Much of the detail of the International Maritime Organization’s decarbonisation efforts is hammered out at working group meetings held between gatherings of its key environment committee.
Last week’s working group meetings delivered some progress towards what could be a historic agreement but also showed the divisions that continue to leave the outcome of the next committee meeting in July unclear.
As TradeWinds reported last week, a majority of national delegations at the IMO continue to support a zero-carbon goal by 2050, but nations including China, Russia, Saudi Arabia, Argentina and Brazil remain opposed.
And the European Union has thrown down the gauntlet, striking a provisional agreement to adopt its FuelEU Maritime legislation, which sets targets for shipping’s green fuels.
But there is just one working group meeting left before the IMO Marine Environment Protection Committee’s pivotal session in July, when it is scheduled to decide on tougher decarbonisation targets.
That leaves a great deal of uncertainty about an ultimate agreement, despite growing consensus around key points.
In a report after last week’s working group deliberations, consultancy UMAS said the remaining debate broke down into four interrelated questions for this summer’s crucial meetings. They are:
1. How will greenhouse gas emissions be calculated?
There is division over whether shipping’s life-cycle emissions should be calculated from well to wake or from tank to wake, and based on CO2 or all GHGs, said UMAS’ Tristan Smith, who is also an associate professor at the UCL, and Alison Shaw, a research fellow at the London university.
A well-to-wake calculation would factor in the full fuel supply chain, and going beyond CO2 would put methane and other GHGs in the mix.
“The draft text that will be negotiated further uses an overarching statement that to some extent all ambitions will be applied within a well-to-wake framing,” the UMAS duo wrote.
But differences remain over how far that should go.
A decision is expected in July, although it could be revised later.
2. What is the pathway to a new GHG reduction target?
IMO delegations are debating decarbonisation targets in 2030 and 2040, in addition to a goal in the middle of the century.
UMAS said that for 2030, the next working group meeting is teed up to discuss a 40% to 60% cut in GHG or carbon intensity, the second of which equates to an overall emissions cut of 37% sought by Canada, the US, the UK and several Pacific island nations.
For 2040, the next debate is poised to focus on total emissions cuts of between 50% and 96%.
While there is much consensus around a zero or net-zero target for 2050, some countries are aiming for the IMO language to be less absolute on the timing.
“The main differences of opinion are between those who favour ‘no later than 2050’ and those favouring a vaguer ‘aim [for] net-zero GHG emissions preferably around mid-century and before the end of this century,” the UMAS researchers said.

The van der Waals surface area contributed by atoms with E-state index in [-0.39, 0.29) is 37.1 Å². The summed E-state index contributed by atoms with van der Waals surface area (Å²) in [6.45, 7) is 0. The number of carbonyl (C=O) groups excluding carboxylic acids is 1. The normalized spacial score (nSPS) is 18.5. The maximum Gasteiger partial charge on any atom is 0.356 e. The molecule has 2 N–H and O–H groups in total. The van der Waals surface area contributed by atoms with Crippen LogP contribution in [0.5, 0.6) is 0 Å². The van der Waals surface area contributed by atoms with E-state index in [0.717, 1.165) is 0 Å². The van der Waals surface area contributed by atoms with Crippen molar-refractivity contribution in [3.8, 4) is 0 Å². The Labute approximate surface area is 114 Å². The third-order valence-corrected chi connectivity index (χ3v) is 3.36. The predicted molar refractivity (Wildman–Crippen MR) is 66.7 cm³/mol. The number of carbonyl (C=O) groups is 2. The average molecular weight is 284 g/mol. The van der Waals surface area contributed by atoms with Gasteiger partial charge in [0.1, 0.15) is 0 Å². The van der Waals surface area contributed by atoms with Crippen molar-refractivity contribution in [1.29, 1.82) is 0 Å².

And whether the definition of “zero” should include offsets is a subject of debate.
3. What combination of policy options will push shipping to those goals?
Consensus continues to focus on a basket of medium-term measures including a fuel standard that would ratchet down emissions and economic policies that reduce the premium of greener fuels.
But which economic measure to adopt, be it a simple levy on carbon or a measure that includes incentives for alternative fuel adoption, and how to spend the revenue remain subjects of debate.
Also, it is unclear when such a measure would be adopted, even though many agree that it would be a key step in driving deep emissions reductions.
“Uncertainty on timescale combines with the uncertainty on the specifics of what these policies will contain,” the UMAS researchers said.
4. Will the revised strategy support a ‘just and equitable transition’?
While many support the notion that no country should be left behind in shipping’s decarbonisation journey, how the new strategy that the IMO is poised to adopt in July will seek to achieve that is still a subject of division.
And then, delegations will have to decide on a way to ensure the policy measures that are adopted make a just and equitable transition a reality.
“Despite the repeated support across meetings for a just and equitable transition that leaves none behind, there is little sign of this commitment being embedded throughout the revised strategy as of yet,” Shaw said.
Although the UMAS researchers said the IMO deliberations are still on track and there were positive signs from last week’s meetings, many of the answers to all four questions may not be known in July as political negotiations seek a package deal that brings wide consensus among nations.
“Much remains up in the air,” Smith and Shaw wrote.
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